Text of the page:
When this global pandemic is all over, I’m sure I’m not alone in saying I’d like to take a nice long trip to get out of the house. If that is your plan, this is the article for you! Before this quarantine hysteria, I had two wonderful trips, one to Hawai’i and the other to Ireland, and the photos I took there that launched my social media presence. Hopefully, these top 3 travel photography tips will help you to put your photos over the edge!
Top 3 Travel Photography Tips
1. Get the right gear!
I cannot stress this enough; the best photos come from having the right gear. It’s essential to have the right equipment, but you don’t have to spend a lot to get it. First and foremost, get the right bag, I use a Neewer Camera Case Backpack a durable and affordable bag for my camera and all the gear I carry. This bag has a great layout that keeps your lenses and cameras safe and small enough to fit an aircraft’s overhead compartment.
When you’re on the go, you probably want to experiment with different lenses to get the shot that will put you over the edge. I suggest a fishing vest. Fishing vests are well made and have several compartments that can hold several lenses. I use the Kedera Men’s Mesh Fishing Vest; it comes in a few colors and is very comfortable to wear. What I like about this particular vest is that it can be stored in my camera bag. Of course, you should only buy gear that you can afford, but when traveling, you want something lightweight, easy to store, and is built to last.
2. Practice at Home!
Before you go thinking, I jumped off the plane with a camera in hand and took great travel shots with no experience, that is not the case. I first worked on my skills at home. Do not think for a second that the world right outside your backdoor isn’t rich with photo opportunities.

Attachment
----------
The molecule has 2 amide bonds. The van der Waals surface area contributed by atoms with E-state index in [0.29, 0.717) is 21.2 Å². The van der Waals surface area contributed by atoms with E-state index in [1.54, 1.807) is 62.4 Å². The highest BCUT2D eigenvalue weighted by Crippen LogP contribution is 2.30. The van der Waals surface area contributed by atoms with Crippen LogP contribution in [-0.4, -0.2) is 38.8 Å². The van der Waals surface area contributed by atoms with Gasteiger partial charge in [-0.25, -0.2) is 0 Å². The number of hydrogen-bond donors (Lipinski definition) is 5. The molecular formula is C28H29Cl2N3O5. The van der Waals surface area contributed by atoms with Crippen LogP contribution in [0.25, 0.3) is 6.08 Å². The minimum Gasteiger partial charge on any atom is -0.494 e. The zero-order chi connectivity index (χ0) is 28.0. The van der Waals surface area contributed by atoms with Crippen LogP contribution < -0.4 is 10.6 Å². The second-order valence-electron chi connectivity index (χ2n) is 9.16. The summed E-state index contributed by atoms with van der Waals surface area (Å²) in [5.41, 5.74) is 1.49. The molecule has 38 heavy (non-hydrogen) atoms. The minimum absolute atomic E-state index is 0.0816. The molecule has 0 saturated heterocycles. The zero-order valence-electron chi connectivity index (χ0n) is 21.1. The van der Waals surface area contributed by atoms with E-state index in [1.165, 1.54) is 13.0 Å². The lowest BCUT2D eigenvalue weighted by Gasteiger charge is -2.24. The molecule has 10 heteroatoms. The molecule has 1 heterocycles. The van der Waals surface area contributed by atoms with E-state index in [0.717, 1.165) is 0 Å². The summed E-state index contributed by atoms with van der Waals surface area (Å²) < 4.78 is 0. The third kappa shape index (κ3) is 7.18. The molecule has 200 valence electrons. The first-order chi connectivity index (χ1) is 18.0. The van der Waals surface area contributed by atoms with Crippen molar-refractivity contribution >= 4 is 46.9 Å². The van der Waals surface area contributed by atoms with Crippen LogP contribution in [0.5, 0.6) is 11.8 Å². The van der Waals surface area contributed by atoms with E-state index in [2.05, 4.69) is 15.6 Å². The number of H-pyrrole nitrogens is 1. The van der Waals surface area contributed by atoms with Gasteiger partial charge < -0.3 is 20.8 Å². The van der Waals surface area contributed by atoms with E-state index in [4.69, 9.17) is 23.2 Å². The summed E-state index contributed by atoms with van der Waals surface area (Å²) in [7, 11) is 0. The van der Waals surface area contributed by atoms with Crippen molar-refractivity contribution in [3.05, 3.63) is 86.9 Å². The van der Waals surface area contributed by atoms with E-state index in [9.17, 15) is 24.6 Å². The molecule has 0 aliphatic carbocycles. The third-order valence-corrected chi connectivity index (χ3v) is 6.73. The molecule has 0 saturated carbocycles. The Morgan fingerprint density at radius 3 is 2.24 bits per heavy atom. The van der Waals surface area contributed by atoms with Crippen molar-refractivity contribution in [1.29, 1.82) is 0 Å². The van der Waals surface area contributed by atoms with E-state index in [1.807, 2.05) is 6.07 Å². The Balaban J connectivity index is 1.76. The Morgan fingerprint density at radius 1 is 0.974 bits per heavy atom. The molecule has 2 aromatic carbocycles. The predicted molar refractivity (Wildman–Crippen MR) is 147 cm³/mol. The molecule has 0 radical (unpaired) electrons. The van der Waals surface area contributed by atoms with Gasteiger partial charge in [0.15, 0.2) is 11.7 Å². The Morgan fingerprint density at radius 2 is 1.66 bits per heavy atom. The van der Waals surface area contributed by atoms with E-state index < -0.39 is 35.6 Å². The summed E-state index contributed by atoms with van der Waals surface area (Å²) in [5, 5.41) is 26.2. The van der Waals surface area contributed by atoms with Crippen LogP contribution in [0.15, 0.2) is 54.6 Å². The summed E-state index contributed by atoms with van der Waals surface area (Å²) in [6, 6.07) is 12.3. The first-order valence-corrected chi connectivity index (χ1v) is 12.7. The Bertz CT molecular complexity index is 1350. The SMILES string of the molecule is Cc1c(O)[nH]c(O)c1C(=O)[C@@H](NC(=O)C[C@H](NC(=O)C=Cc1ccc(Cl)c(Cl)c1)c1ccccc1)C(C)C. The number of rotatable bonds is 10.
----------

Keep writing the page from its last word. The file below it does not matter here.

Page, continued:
As I’ve said before, your neighborhood and community are great opportunities to get practice in. The key is to get creative, shoot photos that might not be seen. Take photos that make people say, “Wow, I cannot believe such a place exists.” Try long exposure shots, which I discussed in a previous article. Try different angles, and try to enhance them in creative ways.
3. Photograph the people!
Every place you go has cultures and traditions that are worth documenting. The people of a place have culture and a unique identity that is worth photographing. My last trip to Hawai’i was one such vacation where I got to photograph the people and their customs in some eye-opening ways.
The key to great shots of people is to be organic. Nothing is exciting about a portrait. It can be beautiful and look great on a Christmas card, but that’s not going to capture the essence of a place, and it’s people. Try and capture people in action. You will be surprised at the type of shots that you can get.
As always, stay open for a great photo opportunity!